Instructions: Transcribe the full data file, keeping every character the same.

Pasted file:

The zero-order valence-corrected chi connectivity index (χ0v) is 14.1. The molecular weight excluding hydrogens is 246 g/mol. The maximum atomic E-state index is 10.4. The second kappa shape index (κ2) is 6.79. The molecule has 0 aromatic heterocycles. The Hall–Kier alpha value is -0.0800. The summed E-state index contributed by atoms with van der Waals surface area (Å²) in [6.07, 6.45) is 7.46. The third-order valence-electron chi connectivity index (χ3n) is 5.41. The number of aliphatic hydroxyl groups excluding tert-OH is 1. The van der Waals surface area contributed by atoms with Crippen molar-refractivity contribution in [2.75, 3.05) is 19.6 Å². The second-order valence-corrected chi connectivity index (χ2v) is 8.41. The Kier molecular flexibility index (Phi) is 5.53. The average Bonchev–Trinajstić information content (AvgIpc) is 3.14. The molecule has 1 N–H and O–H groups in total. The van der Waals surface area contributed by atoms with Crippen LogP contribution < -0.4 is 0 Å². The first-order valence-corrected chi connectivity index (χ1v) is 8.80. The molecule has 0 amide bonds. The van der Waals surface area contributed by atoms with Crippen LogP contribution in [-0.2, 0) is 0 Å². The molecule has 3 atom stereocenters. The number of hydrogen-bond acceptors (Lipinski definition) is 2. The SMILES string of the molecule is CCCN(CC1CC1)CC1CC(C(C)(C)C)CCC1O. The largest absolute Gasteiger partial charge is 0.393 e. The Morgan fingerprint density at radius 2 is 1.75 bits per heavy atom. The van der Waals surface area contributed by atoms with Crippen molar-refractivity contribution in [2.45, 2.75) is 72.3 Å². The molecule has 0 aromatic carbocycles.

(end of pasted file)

The zero-order valence-corrected chi connectivity index (χ0v) is 14.1. The molecular weight excluding hydrogens is 246 g/mol. The maximum atomic E-state index is 10.4. The second kappa shape index (κ2) is 6.79. The molecule has 0 aromatic heterocycles. The Hall–Kier alpha value is -0.0800. The summed E-state index contributed by atoms with van der Waals surface area (Å²) in [6.07, 6.45) is 7.46. The third-order valence-electron chi connectivity index (χ3n) is 5.41. The number of aliphatic hydroxyl groups excluding tert-OH is 1. The van der Waals surface area contributed by atoms with Crippen molar-refractivity contribution in [2.75, 3.05) is 19.6 Å². The second-order valence-corrected chi connectivity index (χ2v) is 8.41. The Kier molecular flexibility index (Phi) is 5.53. The average Bonchev–Trinajstić information content (AvgIpc) is 3.14. The molecule has 1 N–H and O–H groups in total. The van der Waals surface area contributed by atoms with Crippen LogP contribution < -0.4 is 0 Å². The first-order valence-corrected chi connectivity index (χ1v) is 8.80. The molecule has 0 amide bonds. The van der Waals surface area contributed by atoms with Crippen LogP contribution in [-0.2, 0) is 0 Å². The molecule has 3 atom stereocenters. The number of hydrogen-bond acceptors (Lipinski definition) is 2. The SMILES string of the molecule is CCCN(CC1CC1)CC1CC(C(C)(C)C)CCC1O. The largest absolute Gasteiger partial charge is 0.393 e. The Morgan fingerprint density at radius 2 is 1.75 bits per heavy atom. The van der Waals surface area contributed by atoms with Crippen molar-refractivity contribution in [2.45, 2.75) is 72.3 Å². The molecule has 0 aromatic carbocycles.